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Rebuilding l’Aquila

January 24, 2011

in background, church of San Bernardino in the "red zone" of l'Aquila

Yesterday I went to l’Aquila for the Building Maker workshop sponsored by Google and organized by Barnaby Gunning Architects as part of the project “Come Facciamo“.  About 20 people, mostly it seemed architects or engineers in their “career years”, dedicated their time on a grey, snowy Sunday morning to come out and hear instructions about a tool which provides hope and visibility for a city which has seen several waves of devastation, from speculation and corruption in the late 20th century, to the tragedy of the 2009 earthquake, to the speculation and corruption of the post-earthquake “reconstruction” (not to mention the G8 fiasco).

Today, the historical center of l’Aquila is a ghost town, buildings structurally reinforced but boarded up and empty of life. Walking through the town yesterday, the echo of my camera shutter resounded eerily in the silent streets. The only other sound were the broadcasts of soccer games coming from the military checkpoints where soldiers control who enters the “red zone”.  This is not a city but a shell of a city that was.

The workshop focused on several related software tools offered free by Google: 1. Building Maker,  for creating 3D models of buildings based on aerial photographs, 2. SketchUp, a 3D modeling program and 3. Google Earth, the virtual earth on which photos, models and a wide range of geographic data can be situated. Representatives from Google (both Italian and American) were present to explain the software, working through the creation of a model on screen and then circulating among the participants as they struggled to model buildings chosen from a list of coordinates provided.

The site I chose randomly from the list was not easy, not just for its form but especially for its current state.  The earthquake destroyed a large section of the building, which led to questions about where our models were to represent the city as it was or as it is. I had an interesting discussion about this with Nicole Drobeck of Google, a 3D data specialist who was very helpful in explaining to me (in English!) the workings of the program, but the conclusion was, well, inconclusive. I learned that the Google streetview car had been through l’Aquila just days before the earthquake and that the satellite date currently on Google Earth is pre-earthquake, so we can document what the city was, but the detailed aerial imagery which Building Maker uses were gathered after the disaster, when Google sent a plane out of the way for a rare, specific city documentation of l’Aquila. The project provides a tool for inserting proposals for reconstruction but also an objective, real-time document of the slow state of reconstruction which contrasts with the narrative of success stories often heard.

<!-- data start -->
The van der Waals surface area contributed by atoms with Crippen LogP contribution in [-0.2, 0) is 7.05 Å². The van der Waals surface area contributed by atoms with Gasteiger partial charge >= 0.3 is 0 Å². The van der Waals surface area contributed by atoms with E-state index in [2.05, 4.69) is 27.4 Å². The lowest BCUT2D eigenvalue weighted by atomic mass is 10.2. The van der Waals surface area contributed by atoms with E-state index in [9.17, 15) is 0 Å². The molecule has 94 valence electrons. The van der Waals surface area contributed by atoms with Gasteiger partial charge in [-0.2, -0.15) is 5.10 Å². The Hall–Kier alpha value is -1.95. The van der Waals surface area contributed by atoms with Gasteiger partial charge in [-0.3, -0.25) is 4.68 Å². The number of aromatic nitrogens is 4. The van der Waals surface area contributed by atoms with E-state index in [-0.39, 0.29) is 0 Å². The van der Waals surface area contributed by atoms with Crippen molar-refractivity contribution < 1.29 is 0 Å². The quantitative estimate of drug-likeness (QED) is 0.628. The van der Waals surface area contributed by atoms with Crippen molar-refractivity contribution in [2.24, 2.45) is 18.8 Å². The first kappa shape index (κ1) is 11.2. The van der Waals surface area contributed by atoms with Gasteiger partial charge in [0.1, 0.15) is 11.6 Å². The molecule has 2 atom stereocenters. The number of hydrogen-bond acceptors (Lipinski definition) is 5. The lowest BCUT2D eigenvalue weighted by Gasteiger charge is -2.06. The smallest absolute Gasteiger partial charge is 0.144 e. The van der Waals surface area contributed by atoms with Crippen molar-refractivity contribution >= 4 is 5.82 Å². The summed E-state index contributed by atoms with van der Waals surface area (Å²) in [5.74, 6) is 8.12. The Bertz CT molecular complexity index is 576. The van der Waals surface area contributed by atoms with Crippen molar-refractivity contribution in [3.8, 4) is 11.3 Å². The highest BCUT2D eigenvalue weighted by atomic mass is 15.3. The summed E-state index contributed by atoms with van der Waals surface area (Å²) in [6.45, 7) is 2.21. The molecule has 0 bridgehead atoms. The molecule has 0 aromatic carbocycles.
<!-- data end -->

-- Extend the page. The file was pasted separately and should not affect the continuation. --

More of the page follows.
I didn’t get too far on my model before I had to pack up to return to Rome, and later as I opened it again (pulling it down of the virtual shelf in the 3D warehouse) for the first time I asked myself about the story of this block. It was simply too bizarre to be working on photos and vectors and planes when the object of the study was a place with its history, its aura, its stories and its tragedies. Thanks again to Google, it was easy to pull up news articles to learn that Via Campo di Fossa n. 6 was a site which until the 1970s the city of l’Aquila had wisely avoided constructing and when the master plan of 1979 did allow construction it happened fast, with too few controls. And that on  6 April 2009 half the building collapsed on itself, killing 27 occupants.

While no virtual reconstruction can change this history, hopefully it can serve to tell the story as completely, simultaneously both concretely and transparently as possible.

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